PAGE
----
“Screaming,” Divac said about the reaction in the room to Fox falling in their lap. “It was a guy that we all loved and in some way, if we had the number 1 pick, he would’ve been our guy.”
 
“De’Aaron is our future,” Divac added.
 
Without a perfect fit at 10, Divac made an adjustment on the fly to add more assets. The decision to trade 10 for 15 and 20 was very similar to the last season when the Kings dealt the eighth overall pick for No. 13, 28 and the draft rights to Bogdan Bogdanovic. By splitting the pick in two, the Kings were able to land two talented pieces that mesh with the current roster build.
 
Jackson and Fox know each other well. The duo played AAU ball together and Fox says he considers Jackson an older brother.  He is friends with Willie Cauley-Stein and Skal Labissiere from their Kentucky connection.
 
“I feel like we can grow together,” Fox said of the Kings’ young core. “Of course, it’s going to take some time, but every franchise takes time.”
 
Fox is the jewel of the night and Jackson will compete for time at the wing, but Giles is the wildcard. The 19-year-old big can play the four and the five and has elite potential. 
 
“I’m so excited he was there for us at the 20,” Divac said. “That kind of talent you can’t pass.”
 
The Kings have done their homework on Giles. The type of knee injury that he sustained is similar to former NBA players Danny Manning, Amaré Stoudemire and Kenyon Martin. Manning and Martin each played 15 years in the league and Stoudemire lasted 14 seasons before retiring in 2016. After meeting him in person in Sacramento and working him out, they are very confident that he will be able to overcome his injuries and have a successful career in the NBA.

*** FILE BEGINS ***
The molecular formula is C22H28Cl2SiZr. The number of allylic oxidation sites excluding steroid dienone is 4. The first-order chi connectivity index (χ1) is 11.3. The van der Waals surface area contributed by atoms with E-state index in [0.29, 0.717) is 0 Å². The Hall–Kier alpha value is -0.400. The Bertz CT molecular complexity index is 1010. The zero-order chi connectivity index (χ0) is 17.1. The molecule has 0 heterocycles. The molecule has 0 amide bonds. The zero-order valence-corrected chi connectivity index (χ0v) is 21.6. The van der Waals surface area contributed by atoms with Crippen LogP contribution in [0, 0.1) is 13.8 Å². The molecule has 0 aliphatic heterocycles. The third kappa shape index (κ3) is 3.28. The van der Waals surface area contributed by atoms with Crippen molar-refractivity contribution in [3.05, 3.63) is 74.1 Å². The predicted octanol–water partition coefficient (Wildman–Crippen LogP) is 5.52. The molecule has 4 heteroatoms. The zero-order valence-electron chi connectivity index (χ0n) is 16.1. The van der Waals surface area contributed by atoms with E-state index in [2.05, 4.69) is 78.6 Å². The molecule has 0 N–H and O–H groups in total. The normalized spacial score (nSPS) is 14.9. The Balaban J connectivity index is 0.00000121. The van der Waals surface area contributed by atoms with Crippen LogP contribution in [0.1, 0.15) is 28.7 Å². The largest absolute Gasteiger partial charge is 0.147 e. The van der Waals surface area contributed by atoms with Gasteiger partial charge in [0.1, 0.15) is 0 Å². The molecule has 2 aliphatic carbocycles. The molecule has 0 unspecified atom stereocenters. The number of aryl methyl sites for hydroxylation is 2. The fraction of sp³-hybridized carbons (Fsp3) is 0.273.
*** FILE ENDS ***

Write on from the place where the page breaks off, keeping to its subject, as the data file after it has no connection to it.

Mason III will remind Kings fans of Isaiah Thomas, another undersized point guard that fell to the second round. The Kansas star posted 20.9 points, 5.2 assists and 4.2 rebounds for the Jayhawks last season. He’s a hard-nosed leader that can jump out of the gym and will instantly become a fan favorite in Sacramento. 
 
It’s a huge haul. Sacramento added two points guards, a wing and a big from some of the best basketball schools in the country. More than that, they added high character winners to a changing culture. 
 
For the first time in a while, the Sacramento Kings have accumulated assets. They have hit the ground running in their attempted rebuild and for one night, they are the talk of the NBA.

Kings select PG Frank Mason III No. 34 overall in the 2017 NBA Draft

Kings select PG Frank Mason III No. 34 overall in the 2017 NBA Draft

With the No. 34 overall pick in the 2017 NBA Draft, the Kings selected the 2016-17 Player of the Year in point gaurd Frank Mason III.

Mason averaged 20.9 points and 5.2 assists per game as a senior at Kansas. 

The Kings wrapped up the 2017 NBA Draft with point guard De'Aaron Fox at No. 5, small forward Justin Jackson at No. 15, power forward Harry Giles at No. 20 and Mason at No. 34.